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Show producers sue Convention Center District Authority claiming anticompetitive practices

Show producers contend in their lawsuit that the Convention Center District Authority and AEG Management PR LLC put unfair clauses in contracts that minimize the opportunities for competition in the ticketing market.

The Puerto Rico Association of Producers of Public Shows (CoPEP), 22 producers, and four ticketing companies sued the Convention Center District Authority and AEG Management PR LLC on Tuesday for what they claim are anticompetitive practices that negatively impact sales of local productions.

The producers contend that the Convention Center District Authority and AEG put unfair clauses in contracts that minimize the opportunities for competition in the ticketing market. As a result, they filed a suit seeking a declaratory judgment.

The list of plaintiffs includes producers Rafael “Rafo” Muñiz García de la Noceda, Josantonio Mellado González, Antonio “Tony” Mojena Zapico, Antonio Muñíz García de la Noceda, Oro Entertainment, Edwin Vázquez Ortega, César Sainz Rodríguez, Rosalis Torres Flores, Omar Moreno Taylor, Ender Vega Correa, Nelson Castro Morales, Josantonio Mellado Romero, Yolanda Díaz Sanabria, Rolando Santa Báez, Peter Cruz Pizarro and Michelle Negrón, Ticket Center, Ticket Plus, Fastender and Buy a Tix vending company.

They argued that the Convention Center and AEG are hindering competition in the ticket sales method by preventing the show promoter from selecting the ticket sales method, including, but not limited to, ticketing companies. They said they want to put a stop to the practice of forcing producers to use the vending company chosen by the “venue.”

AEG, through an administration and maintenance contract with the Convention Center District Authority, grants exclusivity in ticket vending to Ticketera.

“This practice confiscates the ability of producers to use their own [ticket] vending company, to negotiate with any other of the over 13 companies registered in the Treasury Department, and to select the one that best represents their interests for ticket sales,” CoPEP President Roberto Sueiro said. “Among the ticket sales charges are consumer service charges.”

Ticketera has exclusivity in ticket sales with the three most essential venues in the metropolitan area -- José Miguel Agrelot Coliseum, the Convention Center and Coca Cola Music Hall, all three state companies -- through a contract that has created supremacy in the sale of tickets for events whose capacity ranges from between 2,000 to 15,000 seats. The three facilities are more modern and suitable for large events, and therefore, show promoters with significant events must use the services of Ticketera, the plaintiffs noted.

According to Act 182, the plaintiffs understand that once the Treasury issues its endorsement and the producer chooses the vending company, the state public facility managed by AEG is bound to abide by the producer’s choice. The producers have no say on fees imposed as part of the ticket price.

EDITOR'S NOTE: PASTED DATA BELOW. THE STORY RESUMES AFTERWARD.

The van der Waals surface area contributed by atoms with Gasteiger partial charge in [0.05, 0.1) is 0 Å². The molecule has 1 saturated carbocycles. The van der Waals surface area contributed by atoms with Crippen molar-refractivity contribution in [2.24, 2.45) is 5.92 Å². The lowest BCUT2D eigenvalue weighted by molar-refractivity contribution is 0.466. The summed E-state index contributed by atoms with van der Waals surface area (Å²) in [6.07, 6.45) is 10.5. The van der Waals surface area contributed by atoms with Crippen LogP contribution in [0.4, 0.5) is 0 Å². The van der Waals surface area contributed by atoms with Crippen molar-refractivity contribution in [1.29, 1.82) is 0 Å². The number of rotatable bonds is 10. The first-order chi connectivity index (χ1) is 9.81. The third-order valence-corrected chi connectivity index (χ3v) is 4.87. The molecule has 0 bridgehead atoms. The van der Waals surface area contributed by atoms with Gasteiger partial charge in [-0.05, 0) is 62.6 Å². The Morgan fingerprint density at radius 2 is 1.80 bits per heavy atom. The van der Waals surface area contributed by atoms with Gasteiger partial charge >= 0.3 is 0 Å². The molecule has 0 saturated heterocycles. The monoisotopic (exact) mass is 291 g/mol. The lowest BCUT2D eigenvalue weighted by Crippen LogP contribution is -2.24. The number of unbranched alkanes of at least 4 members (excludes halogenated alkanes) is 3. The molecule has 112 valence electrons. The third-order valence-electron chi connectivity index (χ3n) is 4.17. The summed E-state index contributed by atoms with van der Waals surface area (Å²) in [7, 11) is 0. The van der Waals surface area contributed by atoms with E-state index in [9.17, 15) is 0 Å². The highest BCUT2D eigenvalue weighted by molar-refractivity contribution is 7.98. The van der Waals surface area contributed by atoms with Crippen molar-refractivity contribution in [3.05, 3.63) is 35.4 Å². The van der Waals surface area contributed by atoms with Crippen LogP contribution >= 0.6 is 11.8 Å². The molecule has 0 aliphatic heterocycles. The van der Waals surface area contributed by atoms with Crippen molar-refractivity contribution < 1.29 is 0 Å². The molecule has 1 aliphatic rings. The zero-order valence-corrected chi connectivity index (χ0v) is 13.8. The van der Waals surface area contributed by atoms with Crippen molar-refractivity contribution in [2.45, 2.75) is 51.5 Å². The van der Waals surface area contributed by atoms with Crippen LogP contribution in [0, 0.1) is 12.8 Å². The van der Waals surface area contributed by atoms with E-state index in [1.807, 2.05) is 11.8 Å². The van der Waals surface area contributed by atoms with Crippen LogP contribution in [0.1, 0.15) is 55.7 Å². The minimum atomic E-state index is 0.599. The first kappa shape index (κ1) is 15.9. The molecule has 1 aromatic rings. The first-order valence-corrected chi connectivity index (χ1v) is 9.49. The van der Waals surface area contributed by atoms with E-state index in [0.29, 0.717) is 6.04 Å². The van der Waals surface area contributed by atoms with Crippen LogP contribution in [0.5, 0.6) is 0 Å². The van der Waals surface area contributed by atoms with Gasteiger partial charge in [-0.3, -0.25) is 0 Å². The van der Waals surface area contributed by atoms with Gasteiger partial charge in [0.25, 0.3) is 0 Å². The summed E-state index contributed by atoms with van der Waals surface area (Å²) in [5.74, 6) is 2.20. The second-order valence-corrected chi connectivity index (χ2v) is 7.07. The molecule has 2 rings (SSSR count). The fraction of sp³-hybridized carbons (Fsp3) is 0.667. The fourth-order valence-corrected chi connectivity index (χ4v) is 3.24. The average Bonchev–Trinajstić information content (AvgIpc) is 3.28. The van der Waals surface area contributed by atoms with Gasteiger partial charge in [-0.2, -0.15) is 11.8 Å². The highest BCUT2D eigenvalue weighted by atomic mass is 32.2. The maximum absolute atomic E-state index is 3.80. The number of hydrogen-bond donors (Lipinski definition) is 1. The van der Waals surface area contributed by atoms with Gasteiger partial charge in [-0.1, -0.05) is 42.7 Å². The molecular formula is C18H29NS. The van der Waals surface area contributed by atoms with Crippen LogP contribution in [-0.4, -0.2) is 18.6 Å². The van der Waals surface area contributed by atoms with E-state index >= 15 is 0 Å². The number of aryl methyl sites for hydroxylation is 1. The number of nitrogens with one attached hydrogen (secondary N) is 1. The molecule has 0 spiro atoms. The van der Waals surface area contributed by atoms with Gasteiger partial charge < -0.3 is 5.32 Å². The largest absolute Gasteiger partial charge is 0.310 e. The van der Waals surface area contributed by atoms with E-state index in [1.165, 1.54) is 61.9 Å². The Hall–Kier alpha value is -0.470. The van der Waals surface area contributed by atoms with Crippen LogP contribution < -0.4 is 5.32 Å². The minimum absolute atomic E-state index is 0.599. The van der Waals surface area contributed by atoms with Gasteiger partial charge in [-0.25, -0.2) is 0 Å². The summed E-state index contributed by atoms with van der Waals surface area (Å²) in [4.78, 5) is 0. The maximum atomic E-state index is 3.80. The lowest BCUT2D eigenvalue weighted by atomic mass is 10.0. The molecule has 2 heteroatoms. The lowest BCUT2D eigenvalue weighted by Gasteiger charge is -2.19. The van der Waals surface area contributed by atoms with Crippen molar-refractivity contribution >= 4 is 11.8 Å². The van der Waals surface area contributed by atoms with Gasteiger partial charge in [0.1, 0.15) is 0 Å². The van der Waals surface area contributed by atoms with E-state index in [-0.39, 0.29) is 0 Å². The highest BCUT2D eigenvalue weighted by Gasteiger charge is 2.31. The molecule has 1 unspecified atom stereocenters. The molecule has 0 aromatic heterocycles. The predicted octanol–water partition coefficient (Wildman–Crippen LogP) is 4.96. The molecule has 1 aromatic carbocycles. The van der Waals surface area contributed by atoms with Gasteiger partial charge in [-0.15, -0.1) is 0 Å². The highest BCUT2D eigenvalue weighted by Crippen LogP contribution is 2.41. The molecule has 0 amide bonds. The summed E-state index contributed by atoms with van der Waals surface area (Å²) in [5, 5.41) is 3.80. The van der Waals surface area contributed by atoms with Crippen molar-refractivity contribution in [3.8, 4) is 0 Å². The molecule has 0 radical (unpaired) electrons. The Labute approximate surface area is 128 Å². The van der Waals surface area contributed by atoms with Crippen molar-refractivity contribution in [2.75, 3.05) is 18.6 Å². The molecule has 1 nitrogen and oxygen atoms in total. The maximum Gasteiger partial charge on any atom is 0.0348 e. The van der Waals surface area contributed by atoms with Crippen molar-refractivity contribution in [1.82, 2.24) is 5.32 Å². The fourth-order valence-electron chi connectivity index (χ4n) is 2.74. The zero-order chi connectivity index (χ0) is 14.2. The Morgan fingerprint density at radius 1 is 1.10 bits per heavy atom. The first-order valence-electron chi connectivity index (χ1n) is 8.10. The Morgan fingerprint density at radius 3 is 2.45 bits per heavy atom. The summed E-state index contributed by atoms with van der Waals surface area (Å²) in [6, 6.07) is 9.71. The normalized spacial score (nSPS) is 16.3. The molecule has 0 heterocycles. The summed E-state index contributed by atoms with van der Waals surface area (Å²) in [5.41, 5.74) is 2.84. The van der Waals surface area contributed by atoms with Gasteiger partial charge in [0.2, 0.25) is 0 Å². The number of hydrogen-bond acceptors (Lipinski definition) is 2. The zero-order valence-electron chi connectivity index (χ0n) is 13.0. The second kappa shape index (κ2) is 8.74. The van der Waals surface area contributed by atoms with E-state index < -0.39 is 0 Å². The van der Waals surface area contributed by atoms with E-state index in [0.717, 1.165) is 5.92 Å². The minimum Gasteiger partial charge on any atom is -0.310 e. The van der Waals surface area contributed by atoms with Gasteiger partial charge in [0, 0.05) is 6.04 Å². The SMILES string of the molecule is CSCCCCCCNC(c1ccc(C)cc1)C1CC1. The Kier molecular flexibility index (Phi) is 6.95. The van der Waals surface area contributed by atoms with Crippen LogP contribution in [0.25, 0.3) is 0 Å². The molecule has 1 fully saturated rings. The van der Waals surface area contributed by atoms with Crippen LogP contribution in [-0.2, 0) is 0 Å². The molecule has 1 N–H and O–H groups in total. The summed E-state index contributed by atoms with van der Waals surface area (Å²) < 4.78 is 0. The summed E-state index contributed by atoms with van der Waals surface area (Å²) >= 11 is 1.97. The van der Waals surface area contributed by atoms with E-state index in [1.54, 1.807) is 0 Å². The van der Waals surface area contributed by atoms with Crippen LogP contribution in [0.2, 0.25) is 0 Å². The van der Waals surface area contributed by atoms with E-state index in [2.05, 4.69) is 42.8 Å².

“We have been calling attention to this issue for years, to the administrators of the facilities and the vending companies, because we have seen how the charges for services to the consumers by these vending companies that, by having an exclusive contract, establish the price unilaterally. That is, the producer has no say or vote on this price,” CoPEP Executive Director Juan Carlos Zapata said. “In addition, we see other charges or taxes, such as the ‘Facility fee,’ ’Order fee,’ and the ‘Internet’ fee on the ticket fee. This is an unprecedented practice. The producer does not authorize these charges or taxes.”

Zapata said the additional charges included in the ticket sales impact the decision of families to attend an event as they hike up prices.

“We are receiving more and more calls from the public about this issue,” he added.

The Puerto Rico Convention Center District Authority is a public corporation created under Law 142 of 2001 that manages important infrastructure works of the government and establishments created for the entertainment industry. The Convention District Authority contracted with AEG for the administration and maintenance of the facilities of the Convention Center, José Miguel Agrelot Coliseum, Coca-Cola Music Hall and the Old Casino, among other sites.

“Since its creation, the Convention District Authority or the entities contracted to manage their facilities have granted exclusivity to ticket vending companies, forcing promoters to engage in compulsory hiring to produce events in all district-run entertainment venues,” the lawsuit reads.

“According to Act 113 of 2005, the promoter of a show is the only person or entity empowered to choose your ticket vendor,” the suit notes.

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